Design professionals and enthusiasts from around the globe have just started to catch their collective breath as Milan’s annual mega design fair, Salone del Mobile, comes to a close. Over 300,000 buyers, retailers, interior designers, architects, and more visited the fiera last week to scout the latest and greatest from 1,363 international design brands specialized in mass-market products. (Think Vitra, Moroso, and Knoll, to name a few of the most recognizable.) But it’s FuoriSalone (literally, “outside Salone”) that attracts those on the lookout for the unconventional and cutting edge. Hundreds of smaller scale, guerilla-style exhibitions mounted across the city offer a concentrated view of the work of emerging and experimental designers, small-scale producers, galleries, and institutions. This, perhaps more so than at the fair itself, is where the pulse of the design world is taken every year.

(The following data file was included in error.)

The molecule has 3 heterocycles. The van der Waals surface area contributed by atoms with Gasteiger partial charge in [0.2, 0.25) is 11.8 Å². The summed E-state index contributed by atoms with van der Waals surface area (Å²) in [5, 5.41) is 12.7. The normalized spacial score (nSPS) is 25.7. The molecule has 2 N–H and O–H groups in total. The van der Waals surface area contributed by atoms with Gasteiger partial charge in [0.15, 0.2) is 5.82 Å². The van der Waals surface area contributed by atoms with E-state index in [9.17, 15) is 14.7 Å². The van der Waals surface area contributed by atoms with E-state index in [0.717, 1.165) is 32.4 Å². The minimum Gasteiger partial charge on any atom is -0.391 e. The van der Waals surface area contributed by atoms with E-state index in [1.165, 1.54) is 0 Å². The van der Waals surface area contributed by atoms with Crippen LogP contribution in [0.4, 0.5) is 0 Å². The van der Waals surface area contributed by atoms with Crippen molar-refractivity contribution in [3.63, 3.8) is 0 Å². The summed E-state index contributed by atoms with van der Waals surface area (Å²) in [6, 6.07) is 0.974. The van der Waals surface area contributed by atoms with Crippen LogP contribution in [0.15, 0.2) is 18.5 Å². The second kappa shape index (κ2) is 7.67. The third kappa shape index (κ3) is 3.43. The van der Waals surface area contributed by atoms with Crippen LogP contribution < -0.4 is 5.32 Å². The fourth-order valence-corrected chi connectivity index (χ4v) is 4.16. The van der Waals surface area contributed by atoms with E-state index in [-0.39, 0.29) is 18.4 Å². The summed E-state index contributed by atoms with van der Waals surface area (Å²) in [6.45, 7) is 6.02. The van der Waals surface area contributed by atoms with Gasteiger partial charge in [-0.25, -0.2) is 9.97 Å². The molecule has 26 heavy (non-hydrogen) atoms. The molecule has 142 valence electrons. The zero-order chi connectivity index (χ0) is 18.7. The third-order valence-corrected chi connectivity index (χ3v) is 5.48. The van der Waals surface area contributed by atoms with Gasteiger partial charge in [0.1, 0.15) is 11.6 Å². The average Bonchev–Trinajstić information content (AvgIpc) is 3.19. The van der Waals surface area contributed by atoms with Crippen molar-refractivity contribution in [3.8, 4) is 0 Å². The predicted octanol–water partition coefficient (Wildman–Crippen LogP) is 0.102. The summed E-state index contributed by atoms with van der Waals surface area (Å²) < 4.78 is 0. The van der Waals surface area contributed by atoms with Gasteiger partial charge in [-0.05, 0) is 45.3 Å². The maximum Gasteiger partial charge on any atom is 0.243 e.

FuoriSalone has so much to offer (no one person can physically see everything!) with each edition presenting a variety of approaches, with varying degrees of success. This year, though, the most memorable projects told a story of renewed engagement with sculpture and craft. Rich materials—copper, brass, bronze, porcelain, blown glass, marble, fur, enamel, and lacquer—bold and sophisticated color palettes, and striking, confident forms abounded, often produced through traditional craft techniques, with a recurring tension between the civilized and the natural. Without dismissing the wealth of novel, researched, and visionary concepts, one of the biggest takeaways from this year’s crop of talent is an elevated and refined attention to detail that embraced the very materiality of the work. Whether conceptually or functionally driven (or neither), these standout objects delivered, in sum, a delicious feast for the eyes.